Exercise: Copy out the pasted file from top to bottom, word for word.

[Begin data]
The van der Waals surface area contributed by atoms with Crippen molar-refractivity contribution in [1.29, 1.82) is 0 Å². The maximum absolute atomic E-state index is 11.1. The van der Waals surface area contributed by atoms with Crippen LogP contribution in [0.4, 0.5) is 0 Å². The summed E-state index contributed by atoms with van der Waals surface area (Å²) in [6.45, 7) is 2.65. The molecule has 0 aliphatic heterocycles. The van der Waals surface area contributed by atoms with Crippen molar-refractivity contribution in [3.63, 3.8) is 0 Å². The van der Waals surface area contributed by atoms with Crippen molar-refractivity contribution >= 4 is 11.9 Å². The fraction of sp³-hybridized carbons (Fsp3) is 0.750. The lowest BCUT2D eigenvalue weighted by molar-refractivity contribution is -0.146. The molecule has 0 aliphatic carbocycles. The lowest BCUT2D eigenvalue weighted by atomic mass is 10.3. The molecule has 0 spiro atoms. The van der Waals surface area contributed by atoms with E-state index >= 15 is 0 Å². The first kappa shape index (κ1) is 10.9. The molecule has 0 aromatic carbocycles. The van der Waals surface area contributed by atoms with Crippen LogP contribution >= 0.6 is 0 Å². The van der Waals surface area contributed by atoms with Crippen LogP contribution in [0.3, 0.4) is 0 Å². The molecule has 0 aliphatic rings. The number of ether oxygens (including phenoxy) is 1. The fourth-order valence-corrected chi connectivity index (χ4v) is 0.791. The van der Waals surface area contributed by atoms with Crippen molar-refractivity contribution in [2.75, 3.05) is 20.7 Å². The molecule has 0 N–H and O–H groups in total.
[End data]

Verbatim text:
The van der Waals surface area contributed by atoms with Crippen molar-refractivity contribution in [1.29, 1.82) is 0 Å². The maximum absolute atomic E-state index is 11.1. The van der Waals surface area contributed by atoms with Crippen LogP contribution in [0.4, 0.5) is 0 Å². The summed E-state index contributed by atoms with van der Waals surface area (Å²) in [6.45, 7) is 2.65. The molecule has 0 aliphatic heterocycles. The van der Waals surface area contributed by atoms with Crippen molar-refractivity contribution in [3.63, 3.8) is 0 Å². The van der Waals surface area contributed by atoms with Crippen molar-refractivity contribution >= 4 is 11.9 Å². The fraction of sp³-hybridized carbons (Fsp3) is 0.750. The lowest BCUT2D eigenvalue weighted by molar-refractivity contribution is -0.146. The molecule has 0 aliphatic carbocycles. The lowest BCUT2D eigenvalue weighted by atomic mass is 10.3. The molecule has 0 spiro atoms. The van der Waals surface area contributed by atoms with E-state index >= 15 is 0 Å². The first kappa shape index (κ1) is 10.9. The molecule has 0 aromatic carbocycles. The van der Waals surface area contributed by atoms with Crippen LogP contribution >= 0.6 is 0 Å². The van der Waals surface area contributed by atoms with Crippen LogP contribution in [0.3, 0.4) is 0 Å². The molecule has 0 aliphatic rings. The number of ether oxygens (including phenoxy) is 1. The fourth-order valence-corrected chi connectivity index (χ4v) is 0.791. The van der Waals surface area contributed by atoms with Crippen molar-refractivity contribution in [2.75, 3.05) is 20.7 Å². The molecule has 0 N–H and O–H groups in total.